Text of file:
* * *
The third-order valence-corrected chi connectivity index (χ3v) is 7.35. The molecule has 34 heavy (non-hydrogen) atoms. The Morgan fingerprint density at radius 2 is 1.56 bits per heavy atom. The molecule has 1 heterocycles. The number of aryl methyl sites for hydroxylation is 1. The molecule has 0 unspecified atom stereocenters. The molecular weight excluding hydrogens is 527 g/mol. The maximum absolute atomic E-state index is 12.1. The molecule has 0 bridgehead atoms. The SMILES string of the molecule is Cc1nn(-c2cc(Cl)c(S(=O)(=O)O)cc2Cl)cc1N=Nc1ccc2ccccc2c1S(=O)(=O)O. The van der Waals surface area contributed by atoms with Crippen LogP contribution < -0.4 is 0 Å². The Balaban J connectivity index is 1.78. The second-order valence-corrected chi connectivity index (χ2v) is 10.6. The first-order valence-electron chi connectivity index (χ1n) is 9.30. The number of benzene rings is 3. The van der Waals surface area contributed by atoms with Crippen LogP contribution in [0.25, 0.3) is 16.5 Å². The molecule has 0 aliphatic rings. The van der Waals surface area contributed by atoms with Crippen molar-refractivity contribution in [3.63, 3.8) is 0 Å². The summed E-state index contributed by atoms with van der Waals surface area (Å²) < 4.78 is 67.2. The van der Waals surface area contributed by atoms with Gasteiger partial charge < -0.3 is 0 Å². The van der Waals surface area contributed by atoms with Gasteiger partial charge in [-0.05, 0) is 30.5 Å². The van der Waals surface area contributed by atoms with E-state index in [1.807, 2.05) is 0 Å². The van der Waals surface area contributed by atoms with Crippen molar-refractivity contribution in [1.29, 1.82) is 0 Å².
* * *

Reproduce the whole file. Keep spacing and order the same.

The third-order valence-corrected chi connectivity index (χ3v) is 7.35. The molecule has 34 heavy (non-hydrogen) atoms. The Morgan fingerprint density at radius 2 is 1.56 bits per heavy atom. The molecule has 1 heterocycles. The number of aryl methyl sites for hydroxylation is 1. The molecule has 0 unspecified atom stereocenters. The molecular weight excluding hydrogens is 527 g/mol. The maximum absolute atomic E-state index is 12.1. The molecule has 0 bridgehead atoms. The SMILES string of the molecule is Cc1nn(-c2cc(Cl)c(S(=O)(=O)O)cc2Cl)cc1N=Nc1ccc2ccccc2c1S(=O)(=O)O. The van der Waals surface area contributed by atoms with Crippen LogP contribution < -0.4 is 0 Å². The Balaban J connectivity index is 1.78. The second-order valence-corrected chi connectivity index (χ2v) is 10.6. The first-order valence-electron chi connectivity index (χ1n) is 9.30. The number of benzene rings is 3. The van der Waals surface area contributed by atoms with Crippen LogP contribution in [0.25, 0.3) is 16.5 Å². The molecule has 0 aliphatic rings. The van der Waals surface area contributed by atoms with Crippen molar-refractivity contribution in [3.63, 3.8) is 0 Å². The summed E-state index contributed by atoms with van der Waals surface area (Å²) < 4.78 is 67.2. The van der Waals surface area contributed by atoms with Gasteiger partial charge < -0.3 is 0 Å². The van der Waals surface area contributed by atoms with Gasteiger partial charge in [-0.05, 0) is 30.5 Å². The van der Waals surface area contributed by atoms with E-state index in [1.807, 2.05) is 0 Å². The van der Waals surface area contributed by atoms with Crippen molar-refractivity contribution in [1.29, 1.82) is 0 Å².